Given recent questions concerning Photolibrary/Indexstock bookkeeping issues, it's worth exploring some problems that can arise when a agency like Indexstock keeps sloppy books.
In 1989, a group of photographers suspected Uniphoto, a Washington, D.C. agency, of not paying photographers in full. Regular payments to top producers had become less frequent. Photographers only got paid when they called and specifically asked for a statement. A few major suppliers banded together and forced the owners to make records available in order to reconcile royalty payments with gross revenue received. I was charged with supervising this effort.
The first thing we did was look at gross revenue the agency received the previous quarter, and compare that with gross royalties paid. The agency was taking in about $250,000 a quarter and the combined total they were paying out to all their photographers was less than $50,000, even though photographers were supposed to be getting 50% commissions.
There were unreliable computer records that didn't always match paper invoices. Upon examining the paper records, we found invoices missing for over $50,000 in cash receipts. In some cases, art directors who worked on the projects were gone and tracking images was impossible. Some of the invoices had descriptions of usage like "five images for brochure atÂ $250 each." There was no itemization of images ownership. Thus, it seems unlikely any photographer received a royalty. Record keeping was often sloppy, descriptions were poor, a photographer's name was missing. As a result, gross revenue from these invoices went into the agency's pocket.
The sales staff earned commissions based on the gross invoices sent out in a month, regardless of when they were paid. Thus, once the invoice was out the door, there was little incentive to follow up and make sure photographers were paid.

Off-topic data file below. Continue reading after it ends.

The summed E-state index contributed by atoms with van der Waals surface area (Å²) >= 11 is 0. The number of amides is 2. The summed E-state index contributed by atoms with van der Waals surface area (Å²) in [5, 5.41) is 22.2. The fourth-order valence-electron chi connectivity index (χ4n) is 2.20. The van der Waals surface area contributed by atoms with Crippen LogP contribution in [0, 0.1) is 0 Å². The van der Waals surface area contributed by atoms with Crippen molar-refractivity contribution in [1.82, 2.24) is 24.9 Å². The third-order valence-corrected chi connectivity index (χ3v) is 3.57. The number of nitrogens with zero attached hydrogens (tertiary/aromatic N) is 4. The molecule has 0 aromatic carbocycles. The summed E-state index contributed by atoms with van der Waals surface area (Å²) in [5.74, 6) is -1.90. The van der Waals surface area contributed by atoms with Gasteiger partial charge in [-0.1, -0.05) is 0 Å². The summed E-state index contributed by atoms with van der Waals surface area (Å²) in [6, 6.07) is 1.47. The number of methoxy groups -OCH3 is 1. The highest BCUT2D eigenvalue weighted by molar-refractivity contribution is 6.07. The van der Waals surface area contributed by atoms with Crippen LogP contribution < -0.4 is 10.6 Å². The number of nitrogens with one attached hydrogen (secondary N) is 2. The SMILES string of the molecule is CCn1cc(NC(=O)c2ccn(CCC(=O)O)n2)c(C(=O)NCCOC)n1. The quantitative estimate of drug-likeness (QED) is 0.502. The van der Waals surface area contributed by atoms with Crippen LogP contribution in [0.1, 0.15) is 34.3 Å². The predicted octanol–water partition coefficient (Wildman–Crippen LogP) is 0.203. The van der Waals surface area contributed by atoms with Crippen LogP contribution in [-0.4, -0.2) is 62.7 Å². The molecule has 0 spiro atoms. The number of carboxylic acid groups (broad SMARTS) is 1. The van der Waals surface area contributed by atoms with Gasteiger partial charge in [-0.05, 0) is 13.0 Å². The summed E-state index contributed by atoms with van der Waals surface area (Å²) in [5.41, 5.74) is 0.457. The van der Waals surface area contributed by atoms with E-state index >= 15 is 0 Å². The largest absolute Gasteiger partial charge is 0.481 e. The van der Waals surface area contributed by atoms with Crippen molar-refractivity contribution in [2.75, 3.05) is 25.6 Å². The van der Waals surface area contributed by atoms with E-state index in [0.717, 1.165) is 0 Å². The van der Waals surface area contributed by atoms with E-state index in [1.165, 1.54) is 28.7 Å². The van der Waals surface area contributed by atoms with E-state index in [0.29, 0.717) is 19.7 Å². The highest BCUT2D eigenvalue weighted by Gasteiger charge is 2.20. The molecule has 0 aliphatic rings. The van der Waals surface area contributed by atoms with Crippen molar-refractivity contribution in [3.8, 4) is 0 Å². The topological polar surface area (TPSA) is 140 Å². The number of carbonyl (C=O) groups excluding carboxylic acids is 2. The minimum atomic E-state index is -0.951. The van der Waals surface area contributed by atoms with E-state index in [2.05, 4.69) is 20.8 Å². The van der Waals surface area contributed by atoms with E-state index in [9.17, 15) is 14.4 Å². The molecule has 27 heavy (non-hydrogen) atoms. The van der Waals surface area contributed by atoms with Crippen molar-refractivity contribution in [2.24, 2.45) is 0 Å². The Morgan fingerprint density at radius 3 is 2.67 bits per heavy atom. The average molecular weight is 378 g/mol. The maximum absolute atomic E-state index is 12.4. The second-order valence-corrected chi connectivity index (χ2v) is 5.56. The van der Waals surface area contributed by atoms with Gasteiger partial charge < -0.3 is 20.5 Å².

I had two people working two months on this project. They examined 12 months of paper invoice records. A quarter was ending when we finished our examination. We determined that Uniphoto had sales of about $250,000 in the quarter and would owe the photographers about $125,000. The company had $25,000 in the bank and owed Â employees about $20,000 for the two-week period about to end.
I asked the CEO how he managed to get by without paying anybody. He said, "Everybody thinks it was just a bad quarter for them. If they call, then I pay them about what they got the previous quarter (regardless of what they are really owed) and that keeps them happy." Take note: the agency was doing lots of marketing, and the CEO was driving a Porsche so it looked successful. Every photographer thought it was just his/her images that weren't selling.
At this point, photographers forced the sale of Uniphoto to Pictor. Based on the one-year records we developed, Pictor offered a plan to repay in monthly installments over a two-year period.. No one determined what hadn't been paid for the previous years. Pictor met their obligation and then, it is believed, paid photographers as badly as Uniphoto. Pictor later went into bankruptcy and was absorbed by ImageState, which has been absorbed by Heritage Partners.
So Why This Story Now?
I have no images with IndexStock or Photolibrary, but based on conversations with photographers and information publicly available, I think a lot of what happened at Uniphoto was also happening at the old IndexStock before Photolibrary took over. Photolibrary has a big mess to straighten out, but it is my impression the owners are honest, ethical and doing as good a job as anyone could expect.